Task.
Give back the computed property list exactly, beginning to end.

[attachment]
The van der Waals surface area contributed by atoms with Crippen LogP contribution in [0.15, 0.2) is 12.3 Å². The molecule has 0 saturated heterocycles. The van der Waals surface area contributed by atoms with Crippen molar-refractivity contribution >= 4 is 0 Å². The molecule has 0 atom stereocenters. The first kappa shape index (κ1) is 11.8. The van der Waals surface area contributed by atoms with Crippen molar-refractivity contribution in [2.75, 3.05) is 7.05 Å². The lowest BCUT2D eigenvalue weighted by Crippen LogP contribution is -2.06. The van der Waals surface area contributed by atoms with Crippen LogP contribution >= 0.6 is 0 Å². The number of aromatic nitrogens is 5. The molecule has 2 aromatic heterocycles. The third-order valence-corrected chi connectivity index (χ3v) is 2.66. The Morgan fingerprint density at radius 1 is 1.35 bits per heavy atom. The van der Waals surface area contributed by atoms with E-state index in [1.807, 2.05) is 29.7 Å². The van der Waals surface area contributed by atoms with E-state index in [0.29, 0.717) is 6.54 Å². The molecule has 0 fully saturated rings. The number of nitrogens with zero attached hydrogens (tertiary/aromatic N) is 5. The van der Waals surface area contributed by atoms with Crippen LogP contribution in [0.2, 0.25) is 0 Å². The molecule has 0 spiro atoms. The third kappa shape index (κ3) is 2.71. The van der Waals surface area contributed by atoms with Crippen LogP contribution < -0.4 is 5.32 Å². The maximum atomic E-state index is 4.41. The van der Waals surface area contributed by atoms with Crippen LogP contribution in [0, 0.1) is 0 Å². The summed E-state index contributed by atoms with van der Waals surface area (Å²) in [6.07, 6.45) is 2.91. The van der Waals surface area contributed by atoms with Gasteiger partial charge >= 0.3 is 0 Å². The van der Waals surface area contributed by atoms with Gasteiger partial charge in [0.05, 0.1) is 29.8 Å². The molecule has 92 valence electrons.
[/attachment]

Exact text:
The van der Waals surface area contributed by atoms with Crippen LogP contribution in [0.15, 0.2) is 12.3 Å². The molecule has 0 saturated heterocycles. The van der Waals surface area contributed by atoms with Crippen molar-refractivity contribution >= 4 is 0 Å². The molecule has 0 atom stereocenters. The first kappa shape index (κ1) is 11.8. The van der Waals surface area contributed by atoms with Crippen molar-refractivity contribution in [2.75, 3.05) is 7.05 Å². The lowest BCUT2D eigenvalue weighted by Crippen LogP contribution is -2.06. The van der Waals surface area contributed by atoms with Crippen LogP contribution >= 0.6 is 0 Å². The number of aromatic nitrogens is 5. The molecule has 2 aromatic heterocycles. The third-order valence-corrected chi connectivity index (χ3v) is 2.66. The Morgan fingerprint density at radius 1 is 1.35 bits per heavy atom. The van der Waals surface area contributed by atoms with E-state index in [1.807, 2.05) is 29.7 Å². The van der Waals surface area contributed by atoms with E-state index in [0.29, 0.717) is 6.54 Å². The molecule has 0 fully saturated rings. The number of nitrogens with zero attached hydrogens (tertiary/aromatic N) is 5. The van der Waals surface area contributed by atoms with Crippen LogP contribution in [0.2, 0.25) is 0 Å². The molecule has 0 spiro atoms. The third kappa shape index (κ3) is 2.71. The van der Waals surface area contributed by atoms with Crippen LogP contribution < -0.4 is 5.32 Å². The maximum atomic E-state index is 4.41. The van der Waals surface area contributed by atoms with Crippen LogP contribution in [0, 0.1) is 0 Å². The summed E-state index contributed by atoms with van der Waals surface area (Å²) in [6.07, 6.45) is 2.91. The van der Waals surface area contributed by atoms with Gasteiger partial charge >= 0.3 is 0 Å². The van der Waals surface area contributed by atoms with Gasteiger partial charge in [0.05, 0.1) is 29.8 Å². The molecule has 92 valence electrons.